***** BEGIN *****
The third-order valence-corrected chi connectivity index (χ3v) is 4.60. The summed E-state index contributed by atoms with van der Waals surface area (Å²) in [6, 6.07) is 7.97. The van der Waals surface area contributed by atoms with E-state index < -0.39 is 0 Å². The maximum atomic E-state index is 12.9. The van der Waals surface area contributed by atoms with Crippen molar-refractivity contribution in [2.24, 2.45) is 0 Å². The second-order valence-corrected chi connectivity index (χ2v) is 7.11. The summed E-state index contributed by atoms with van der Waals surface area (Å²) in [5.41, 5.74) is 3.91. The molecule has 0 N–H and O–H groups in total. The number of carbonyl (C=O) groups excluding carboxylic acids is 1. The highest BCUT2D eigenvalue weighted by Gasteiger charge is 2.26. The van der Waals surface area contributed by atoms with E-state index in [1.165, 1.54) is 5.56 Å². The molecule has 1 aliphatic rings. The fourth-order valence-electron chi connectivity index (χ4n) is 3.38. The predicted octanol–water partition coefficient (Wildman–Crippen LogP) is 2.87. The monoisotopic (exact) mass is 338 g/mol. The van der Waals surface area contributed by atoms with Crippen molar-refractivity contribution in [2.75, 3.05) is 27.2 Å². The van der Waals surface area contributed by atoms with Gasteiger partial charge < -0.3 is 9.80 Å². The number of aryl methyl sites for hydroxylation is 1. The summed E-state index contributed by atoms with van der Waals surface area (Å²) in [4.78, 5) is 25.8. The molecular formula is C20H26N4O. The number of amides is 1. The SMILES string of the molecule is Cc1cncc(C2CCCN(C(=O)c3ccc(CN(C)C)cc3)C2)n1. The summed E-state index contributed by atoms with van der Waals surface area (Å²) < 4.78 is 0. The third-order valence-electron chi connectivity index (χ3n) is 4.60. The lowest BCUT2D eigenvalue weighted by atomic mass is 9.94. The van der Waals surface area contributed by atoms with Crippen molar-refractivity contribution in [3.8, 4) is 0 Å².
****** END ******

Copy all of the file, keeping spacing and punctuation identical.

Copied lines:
The third-order valence-corrected chi connectivity index (χ3v) is 4.60. The summed E-state index contributed by atoms with van der Waals surface area (Å²) in [6, 6.07) is 7.97. The van der Waals surface area contributed by atoms with E-state index < -0.39 is 0 Å². The maximum atomic E-state index is 12.9. The van der Waals surface area contributed by atoms with Crippen molar-refractivity contribution in [2.24, 2.45) is 0 Å². The second-order valence-corrected chi connectivity index (χ2v) is 7.11. The summed E-state index contributed by atoms with van der Waals surface area (Å²) in [5.41, 5.74) is 3.91. The molecule has 0 N–H and O–H groups in total. The number of carbonyl (C=O) groups excluding carboxylic acids is 1. The highest BCUT2D eigenvalue weighted by Gasteiger charge is 2.26. The van der Waals surface area contributed by atoms with E-state index in [1.165, 1.54) is 5.56 Å². The molecule has 1 aliphatic rings. The fourth-order valence-electron chi connectivity index (χ4n) is 3.38. The predicted octanol–water partition coefficient (Wildman–Crippen LogP) is 2.87. The monoisotopic (exact) mass is 338 g/mol. The van der Waals surface area contributed by atoms with Crippen molar-refractivity contribution in [2.75, 3.05) is 27.2 Å². The van der Waals surface area contributed by atoms with Gasteiger partial charge < -0.3 is 9.80 Å². The number of aryl methyl sites for hydroxylation is 1. The summed E-state index contributed by atoms with van der Waals surface area (Å²) in [4.78, 5) is 25.8. The molecular formula is C20H26N4O. The number of amides is 1. The SMILES string of the molecule is Cc1cncc(C2CCCN(C(=O)c3ccc(CN(C)C)cc3)C2)n1. The summed E-state index contributed by atoms with van der Waals surface area (Å²) < 4.78 is 0. The third-order valence-electron chi connectivity index (χ3n) is 4.60. The lowest BCUT2D eigenvalue weighted by atomic mass is 9.94. The van der Waals surface area contributed by atoms with Crippen molar-refractivity contribution in [3.8, 4) is 0 Å².